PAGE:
The Middle East (Arabic: الشرق الأوسط, ISO 233: ash-Sharq al-Awsat) is a geopolitical region commonly encompassing Arabia (including the Arabian Peninsula and Bahrain), Asia Minor (Asian part of Turkey except Hatay Province), East Thrace (European part of Turkey), Egypt, Iran, the Levant (including Ash-Shām and Cyprus), Mesopotamia (modern-day Iraq), and the Socotra Archipelago (a part of Yemen). The term came into widespread usage as a replacement of the term Near East (as opposed to the Far East) beginning in the early 20th century. The term "Middle East" has led to some confusion over its changing definitions, and has been viewed by some to be discriminatory or too Eurocentric. The region includes the vast majority of the territories included in the closely associated definition of Western Asia (including Iran), but without the South Caucasus, and additionally includes all of Egypt (not just the Sinai Region) and all of Turkey (not just the part barring East Thrace).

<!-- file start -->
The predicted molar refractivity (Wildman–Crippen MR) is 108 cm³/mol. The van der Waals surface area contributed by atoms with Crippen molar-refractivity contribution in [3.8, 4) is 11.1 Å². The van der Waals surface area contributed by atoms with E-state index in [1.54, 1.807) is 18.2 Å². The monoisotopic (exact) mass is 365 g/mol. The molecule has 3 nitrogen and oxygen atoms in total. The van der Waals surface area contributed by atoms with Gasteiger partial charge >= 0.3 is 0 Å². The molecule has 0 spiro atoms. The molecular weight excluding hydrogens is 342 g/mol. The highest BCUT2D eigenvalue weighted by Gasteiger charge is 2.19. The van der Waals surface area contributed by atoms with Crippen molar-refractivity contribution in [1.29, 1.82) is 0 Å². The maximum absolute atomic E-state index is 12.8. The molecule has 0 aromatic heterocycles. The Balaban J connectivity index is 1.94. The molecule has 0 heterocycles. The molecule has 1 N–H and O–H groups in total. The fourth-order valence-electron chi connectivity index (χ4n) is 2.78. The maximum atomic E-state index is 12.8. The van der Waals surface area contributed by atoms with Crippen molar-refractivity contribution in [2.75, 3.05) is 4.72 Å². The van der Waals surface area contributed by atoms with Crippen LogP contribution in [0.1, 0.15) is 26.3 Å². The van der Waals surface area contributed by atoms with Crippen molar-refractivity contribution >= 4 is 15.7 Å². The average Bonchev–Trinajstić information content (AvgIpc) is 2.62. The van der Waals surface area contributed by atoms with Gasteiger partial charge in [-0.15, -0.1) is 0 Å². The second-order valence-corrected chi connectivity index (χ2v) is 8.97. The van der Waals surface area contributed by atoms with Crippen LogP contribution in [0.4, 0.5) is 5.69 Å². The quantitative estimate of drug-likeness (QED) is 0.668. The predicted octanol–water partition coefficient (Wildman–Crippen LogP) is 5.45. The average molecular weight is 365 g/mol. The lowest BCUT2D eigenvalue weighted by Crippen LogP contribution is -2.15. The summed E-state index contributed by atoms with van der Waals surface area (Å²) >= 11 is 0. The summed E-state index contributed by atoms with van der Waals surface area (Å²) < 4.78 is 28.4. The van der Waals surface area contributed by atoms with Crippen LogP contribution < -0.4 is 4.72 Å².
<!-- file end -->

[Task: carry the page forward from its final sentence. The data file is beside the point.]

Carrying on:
Most Middle Eastern countries (13 out of 18) are part of the Arab world. The most populous countries in the region are Egypt, Iran, and Turkey, while Saudi Arabia is the largest Middle Eastern country by area. The history of the Middle East dates back to ancient times, with the geopolitical importance of the region being recognized for millennia. Several major religions have their origins in the Middle East, including Judaism, Christianity, and Islam. Arabs constitute the main socioethnic grouping in the region, followed by Turks, Persians, Kurds, Azeris, Copts, Jews, Assyrians, Iraqi Turkmen, Yazidis, and Greek Cypriots.